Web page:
Connecticut Department of Public Health Receives EPA Monitoring Grant
FOR IMMEDIATE RELEASE: Nov. 9, 2022
CONTACT: Chris Boyle, Director of Communications
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HARTFORD, Conn.—The Connecticut Department of Public Health has received a $500,000 grant from the Environmental Protection Agency to focus on air quality monitoring in distressed communities.
DPH will establish a network of low-cost air sensors to provide real-time measurements of pollutants, provide training modules, and develop an education and outreach campaign for community members to lead long-term air sensor network operation. The grant includes partnerships with local health departments, the Connecticut Department of Energy and Environmental Protection, the University of Connecticut, and Yale University.
DPH also will create a digital dashboard that will provide information about the effects of poor air quality days on health and link to existing programs to support community health in disadvantaged communities. An outreach and education component will be deployed within school systems hosting the air quality sensors, including teacher training to integrate a community-based air quality monitoring component within the curriculum for participating schools utilizing EPA’s Air Quality Flag Program.
“This is a wonderful opportunity for the State to work with our partners in local health on reducing adverse health outcomes associated with poor air quality,” said Connecticut Governor Ned Lamont.
DPH established the newly created Office of Climate and Public Health from the Governor’s 2021 GC3 executive order to focus on climate change efforts and human health protection.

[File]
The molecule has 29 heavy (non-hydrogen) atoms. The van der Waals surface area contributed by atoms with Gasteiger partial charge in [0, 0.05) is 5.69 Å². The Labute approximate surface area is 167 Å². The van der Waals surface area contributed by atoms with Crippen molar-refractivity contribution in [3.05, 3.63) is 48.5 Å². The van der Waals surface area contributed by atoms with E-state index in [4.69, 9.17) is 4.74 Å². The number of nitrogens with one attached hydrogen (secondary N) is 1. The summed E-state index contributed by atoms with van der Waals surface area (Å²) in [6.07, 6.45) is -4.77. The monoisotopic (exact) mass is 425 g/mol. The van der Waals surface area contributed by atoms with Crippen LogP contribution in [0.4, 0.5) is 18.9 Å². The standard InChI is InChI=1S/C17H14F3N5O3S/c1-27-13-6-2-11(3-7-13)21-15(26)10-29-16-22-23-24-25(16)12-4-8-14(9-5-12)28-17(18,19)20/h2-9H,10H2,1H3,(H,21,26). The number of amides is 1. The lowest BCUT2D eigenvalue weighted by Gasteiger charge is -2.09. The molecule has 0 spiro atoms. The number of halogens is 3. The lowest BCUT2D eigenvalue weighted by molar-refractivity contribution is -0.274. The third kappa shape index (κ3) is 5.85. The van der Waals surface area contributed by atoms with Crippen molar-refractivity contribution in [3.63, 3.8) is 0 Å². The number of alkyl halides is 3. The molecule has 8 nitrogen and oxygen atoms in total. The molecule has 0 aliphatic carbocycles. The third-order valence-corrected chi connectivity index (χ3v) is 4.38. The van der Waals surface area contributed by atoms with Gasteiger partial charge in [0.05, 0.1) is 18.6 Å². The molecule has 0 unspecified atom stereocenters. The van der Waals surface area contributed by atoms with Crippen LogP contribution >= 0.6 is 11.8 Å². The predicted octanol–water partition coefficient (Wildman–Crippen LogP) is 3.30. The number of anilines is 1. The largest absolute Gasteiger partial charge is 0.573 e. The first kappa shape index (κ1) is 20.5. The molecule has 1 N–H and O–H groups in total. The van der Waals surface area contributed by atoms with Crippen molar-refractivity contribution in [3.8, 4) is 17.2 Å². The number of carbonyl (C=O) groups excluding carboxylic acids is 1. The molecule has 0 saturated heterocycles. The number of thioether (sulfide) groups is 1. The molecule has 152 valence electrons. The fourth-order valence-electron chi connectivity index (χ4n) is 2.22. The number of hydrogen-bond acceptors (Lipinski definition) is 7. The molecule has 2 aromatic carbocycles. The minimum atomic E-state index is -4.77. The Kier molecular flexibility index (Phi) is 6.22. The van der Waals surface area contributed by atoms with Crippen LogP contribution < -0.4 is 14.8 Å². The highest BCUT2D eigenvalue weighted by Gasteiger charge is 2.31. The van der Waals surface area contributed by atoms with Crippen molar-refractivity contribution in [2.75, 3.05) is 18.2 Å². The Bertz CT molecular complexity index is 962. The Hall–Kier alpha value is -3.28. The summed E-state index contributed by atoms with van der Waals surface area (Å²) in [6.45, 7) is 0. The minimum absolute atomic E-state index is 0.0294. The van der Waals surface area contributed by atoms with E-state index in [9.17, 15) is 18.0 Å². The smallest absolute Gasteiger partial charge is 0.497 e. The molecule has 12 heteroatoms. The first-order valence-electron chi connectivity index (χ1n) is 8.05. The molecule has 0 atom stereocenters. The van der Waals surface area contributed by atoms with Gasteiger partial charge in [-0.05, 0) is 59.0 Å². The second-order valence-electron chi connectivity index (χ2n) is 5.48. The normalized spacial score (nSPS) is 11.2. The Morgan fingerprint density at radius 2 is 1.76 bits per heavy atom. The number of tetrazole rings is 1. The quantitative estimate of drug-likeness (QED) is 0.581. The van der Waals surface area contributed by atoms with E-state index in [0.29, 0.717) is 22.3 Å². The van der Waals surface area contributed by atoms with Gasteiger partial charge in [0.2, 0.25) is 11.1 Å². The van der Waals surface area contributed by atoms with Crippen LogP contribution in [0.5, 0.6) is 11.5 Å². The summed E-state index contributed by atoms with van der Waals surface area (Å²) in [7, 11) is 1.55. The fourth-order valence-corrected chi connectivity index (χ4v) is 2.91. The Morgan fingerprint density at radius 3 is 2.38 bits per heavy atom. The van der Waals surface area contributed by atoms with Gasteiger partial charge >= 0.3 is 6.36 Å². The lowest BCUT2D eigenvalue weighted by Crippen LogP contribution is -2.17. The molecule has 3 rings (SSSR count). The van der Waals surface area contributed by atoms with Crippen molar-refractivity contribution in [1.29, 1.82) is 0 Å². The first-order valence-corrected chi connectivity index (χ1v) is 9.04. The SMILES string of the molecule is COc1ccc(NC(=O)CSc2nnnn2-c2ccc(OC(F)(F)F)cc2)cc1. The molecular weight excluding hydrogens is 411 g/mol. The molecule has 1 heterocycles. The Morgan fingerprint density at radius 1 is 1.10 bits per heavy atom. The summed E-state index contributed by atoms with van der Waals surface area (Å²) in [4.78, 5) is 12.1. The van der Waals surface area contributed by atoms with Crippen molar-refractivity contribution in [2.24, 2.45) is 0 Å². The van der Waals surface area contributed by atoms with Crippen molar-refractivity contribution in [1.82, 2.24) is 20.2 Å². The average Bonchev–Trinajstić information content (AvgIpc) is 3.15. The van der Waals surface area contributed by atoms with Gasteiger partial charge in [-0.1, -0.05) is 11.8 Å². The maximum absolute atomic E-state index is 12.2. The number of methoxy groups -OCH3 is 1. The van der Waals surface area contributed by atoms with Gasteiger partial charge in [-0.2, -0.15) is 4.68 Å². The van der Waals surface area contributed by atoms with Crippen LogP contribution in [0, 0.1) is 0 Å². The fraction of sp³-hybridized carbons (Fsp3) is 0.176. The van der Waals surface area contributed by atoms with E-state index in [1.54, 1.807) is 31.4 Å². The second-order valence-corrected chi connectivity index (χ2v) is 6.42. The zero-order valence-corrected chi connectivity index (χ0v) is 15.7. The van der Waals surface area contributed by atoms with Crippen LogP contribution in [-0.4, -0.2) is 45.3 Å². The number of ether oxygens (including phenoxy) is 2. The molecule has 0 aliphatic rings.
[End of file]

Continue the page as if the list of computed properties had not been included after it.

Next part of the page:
“Climate change and its effect on public health is one of the overarching initiatives here at DPH,” said Commissioner Manisha Juthani, MD. “DPH will implement actions that enhance health equity, increase resiliency, and ensure Connecticut communities are prepared for the health impacts of climate change which include improving air quality.”
“We know poor air quality exacerbates asthma and other respiratory illness, especially among sensitive groups,” DEEP Commissioner Katie Dykes said. “The studies this funding will support will provide additional data and insights which will inform the development of future DEEP policies to improve air quality in our environmental justice areas and supplement our other air quality monitoring efforts. Congratulations to our partners at DPH and to the City of Stamford on receiving this important funding.”
Details of the DPH grant include:
- Building capacity and knowledge for monitoring outdoor air quality (fine particulate matter, PM2.5; ozone, O3) in real-time and at a hyperlocal scale in the distressed communities.
- An educational toolbox will be developed containing community tailored engagement materials, air quality monitoring network program deployment guidance and standard operating procedures for sensor placement, installation and maintenance, as well as options for reducing exposure to air pollution.
- Gathering community feedback will be incorporated into the decision-making process, and DPH and its partners will encourage and facilitate the involvement of those potentially affected.
- Project goals which include increased stakeholder and community knowledge of health effects, vulnerabilities, and available options for reducing the adverse health outcomes associated with poor air quality.
- An outreach and education component which will be deployed within school systems hosting the air quality sensors, including teacher training to integrate a community-based air quality monitoring component within the curriculum for participating schools utilizing EPA’s Air Quality Flag Program.
The City of Stamford also received a $68,000 grant from EPA to establish a comprehensive air quality monitoring program focused on multiple air pollutants which will benefit historically marginalized residents in Stamford. Project goals include building the capacity to measure air pollution in real-time, providing data to support strategies that mitigate air pollution, and improving local health outcomes.